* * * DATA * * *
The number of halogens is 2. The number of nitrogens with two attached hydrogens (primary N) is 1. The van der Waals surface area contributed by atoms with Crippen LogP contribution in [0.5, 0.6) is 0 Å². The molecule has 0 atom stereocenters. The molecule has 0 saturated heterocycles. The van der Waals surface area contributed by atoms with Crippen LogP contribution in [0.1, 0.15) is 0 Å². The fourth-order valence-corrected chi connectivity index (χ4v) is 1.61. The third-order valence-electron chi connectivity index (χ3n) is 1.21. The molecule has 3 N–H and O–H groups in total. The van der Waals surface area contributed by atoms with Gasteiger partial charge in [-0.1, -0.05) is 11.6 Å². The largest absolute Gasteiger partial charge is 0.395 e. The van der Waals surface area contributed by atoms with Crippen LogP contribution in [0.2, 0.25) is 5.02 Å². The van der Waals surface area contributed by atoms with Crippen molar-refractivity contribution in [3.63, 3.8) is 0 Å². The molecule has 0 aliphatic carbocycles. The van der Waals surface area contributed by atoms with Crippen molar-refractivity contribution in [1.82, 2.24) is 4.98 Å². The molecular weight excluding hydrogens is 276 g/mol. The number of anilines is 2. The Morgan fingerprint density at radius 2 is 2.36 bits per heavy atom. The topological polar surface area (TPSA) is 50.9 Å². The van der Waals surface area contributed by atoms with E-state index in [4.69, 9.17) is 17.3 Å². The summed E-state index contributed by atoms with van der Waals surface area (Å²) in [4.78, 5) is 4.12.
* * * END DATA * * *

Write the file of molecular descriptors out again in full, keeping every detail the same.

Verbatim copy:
The number of halogens is 2. The number of nitrogens with two attached hydrogens (primary N) is 1. The van der Waals surface area contributed by atoms with Crippen LogP contribution in [0.5, 0.6) is 0 Å². The molecule has 0 atom stereocenters. The molecule has 0 saturated heterocycles. The van der Waals surface area contributed by atoms with Crippen LogP contribution in [0.1, 0.15) is 0 Å². The fourth-order valence-corrected chi connectivity index (χ4v) is 1.61. The third-order valence-electron chi connectivity index (χ3n) is 1.21. The molecule has 3 N–H and O–H groups in total. The van der Waals surface area contributed by atoms with Gasteiger partial charge in [-0.1, -0.05) is 11.6 Å². The largest absolute Gasteiger partial charge is 0.395 e. The van der Waals surface area contributed by atoms with Crippen LogP contribution in [0.2, 0.25) is 5.02 Å². The van der Waals surface area contributed by atoms with Crippen molar-refractivity contribution in [3.63, 3.8) is 0 Å². The molecule has 0 aliphatic carbocycles. The van der Waals surface area contributed by atoms with Crippen molar-refractivity contribution in [1.82, 2.24) is 4.98 Å². The molecular weight excluding hydrogens is 276 g/mol. The number of anilines is 2. The Morgan fingerprint density at radius 2 is 2.36 bits per heavy atom. The topological polar surface area (TPSA) is 50.9 Å². The van der Waals surface area contributed by atoms with E-state index in [4.69, 9.17) is 17.3 Å². The summed E-state index contributed by atoms with van der Waals surface area (Å²) in [4.78, 5) is 4.12.